Okay, so they’re not salsa yet… but they will be! Too late for the contest. Just in time for some back-to-school lunch-packing.
If you’ve been to the Bloomington Community Farmers’ Market (BCFM), you know that it’s no wonder they’re one of the nation’s best. Not only the largest in Indiana, BCFM is also one of the longest running. Saturday mornings at the market is more than grocery shopping. It’s a deep-rooted family tradition, a testament to Bloomington’s unique focus on sustainable food & agriculture in a state more known for its commodity production.
This summer, I was fortunate to have an internship perfectly in tune with my focus on sustainable food systems: a spot with Bloomington Parks & Recreation, serving as the Farmers’ Market & Community Gardens intern.
To close out my internship, I helped with the 24th annual Salsa Contest, a tradition that stirs as much passion in some as the market does for me. It was an early morning–helping set up the market at 6:30 before moving onto contest set-up at 8. By 10, the plaza in front of city hall was transformed. Pepper-covered banners. Tasting tents for all three categories: specialty (with anything but tomatoes), cooked & raw salsas. Rags, chef at Nick’s English Hut, was set up for his salsa-making demonstration. Judges, a sampling of Bloomington’s crème de la crème foodies, were warming up their palates. (
No pun intended.) Anxious market-goers were forming lines, licking their lips while deciding which salsas to taste first.
More than 30 community members had submitted salsas to the contest. By noon, three from each category would receive prizes for best, most unique tastes. By 11, the tasting would already be complete–gobbled up by attendees. From my station behind the cooked salsa tables, I soaked in the smoky notes of chipotle, the clean heat of habañero, the kick of deep red chilis. I listened to families tasting–cautioning children to avoid #14, the hottest at the table; leaning over bowls to guess at ingredients; laughing & sharing reactions with fellow Bloomington residents they were meeting for the first time.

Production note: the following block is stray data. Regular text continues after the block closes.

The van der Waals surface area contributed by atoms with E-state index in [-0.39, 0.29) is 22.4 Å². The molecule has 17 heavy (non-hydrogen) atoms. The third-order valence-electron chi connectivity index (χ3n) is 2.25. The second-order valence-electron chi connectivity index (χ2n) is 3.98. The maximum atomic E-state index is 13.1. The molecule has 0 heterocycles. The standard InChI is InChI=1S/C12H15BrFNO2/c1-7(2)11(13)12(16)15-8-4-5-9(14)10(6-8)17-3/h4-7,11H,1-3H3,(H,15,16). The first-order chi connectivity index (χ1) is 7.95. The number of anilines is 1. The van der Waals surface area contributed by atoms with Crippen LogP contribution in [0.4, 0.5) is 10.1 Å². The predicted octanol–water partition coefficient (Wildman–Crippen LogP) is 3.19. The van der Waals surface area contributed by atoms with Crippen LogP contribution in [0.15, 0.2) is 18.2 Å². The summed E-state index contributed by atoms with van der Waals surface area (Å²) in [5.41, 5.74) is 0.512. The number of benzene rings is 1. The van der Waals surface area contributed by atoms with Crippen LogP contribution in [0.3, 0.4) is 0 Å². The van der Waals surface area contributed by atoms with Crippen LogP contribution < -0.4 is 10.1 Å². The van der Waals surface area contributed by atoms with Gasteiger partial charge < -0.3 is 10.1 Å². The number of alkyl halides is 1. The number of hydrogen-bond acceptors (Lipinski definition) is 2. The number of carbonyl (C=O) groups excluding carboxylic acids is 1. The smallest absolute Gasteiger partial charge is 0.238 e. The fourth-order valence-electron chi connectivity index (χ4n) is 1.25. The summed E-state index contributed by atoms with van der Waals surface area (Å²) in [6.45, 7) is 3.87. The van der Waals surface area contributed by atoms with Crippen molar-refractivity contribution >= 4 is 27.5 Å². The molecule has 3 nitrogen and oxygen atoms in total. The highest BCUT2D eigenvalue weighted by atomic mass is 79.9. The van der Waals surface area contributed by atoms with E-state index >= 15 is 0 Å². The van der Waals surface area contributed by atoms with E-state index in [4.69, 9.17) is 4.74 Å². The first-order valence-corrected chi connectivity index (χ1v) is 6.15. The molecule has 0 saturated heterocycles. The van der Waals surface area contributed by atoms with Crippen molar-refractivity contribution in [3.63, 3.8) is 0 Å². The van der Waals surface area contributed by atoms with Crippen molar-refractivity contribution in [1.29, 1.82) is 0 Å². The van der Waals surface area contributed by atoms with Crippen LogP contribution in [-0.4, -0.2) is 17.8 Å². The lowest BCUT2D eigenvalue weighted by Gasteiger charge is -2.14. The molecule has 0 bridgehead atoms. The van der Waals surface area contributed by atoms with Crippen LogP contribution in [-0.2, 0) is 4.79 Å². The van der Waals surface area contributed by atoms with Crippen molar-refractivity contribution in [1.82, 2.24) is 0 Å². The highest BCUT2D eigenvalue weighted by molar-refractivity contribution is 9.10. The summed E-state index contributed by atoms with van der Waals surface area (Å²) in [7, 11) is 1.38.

The most popular in the cooked category? An intriguing green salsa we were sure was tomatillo-based. Or is that eggplant? It took until the last drops for one man to recognize the subtle flavor & distinct texture. Okra. You’re reading that correctly. The most commented-on salsa I saw was okra-based. Someone, figure out this recipe for me!
What I loved most about the contest was the sense of reconnection to food & the empowerment that attendees experienced. Working together, they sifted through the flavors & uncovered ingredients. They cautioned each other on delayed spice & shared their own recommendations for salsa success.
When they asked where they could buy the salsas, I explained that they weren’t made by stores or restaurants. They were made by the general Bloomington community. After a moment of disappointment & another frantic taste of their new favorite salsa, I invariably got this reaction: “Huh, well maybe I’ll submit a salsa next year!”
And that’s what it’s all about, isn’t it? That food belongs to all of us. That the division between foodies & the most novice cook is a construct. Food is, quite literally, what we make it. We can be as connected & engaged as we choose, and when it comes down to it, completely ruining a recipe is pretty darn difficult.
My favorite moment of each market this season has been meeting the person attending for the first time, the person buying fresh herbs for the first time, the person buying their child their first fresh pastry. Because don’t we all remember those moments of communion? I find that they’re the most moving, deeply rooted & deliciously textured memories we share.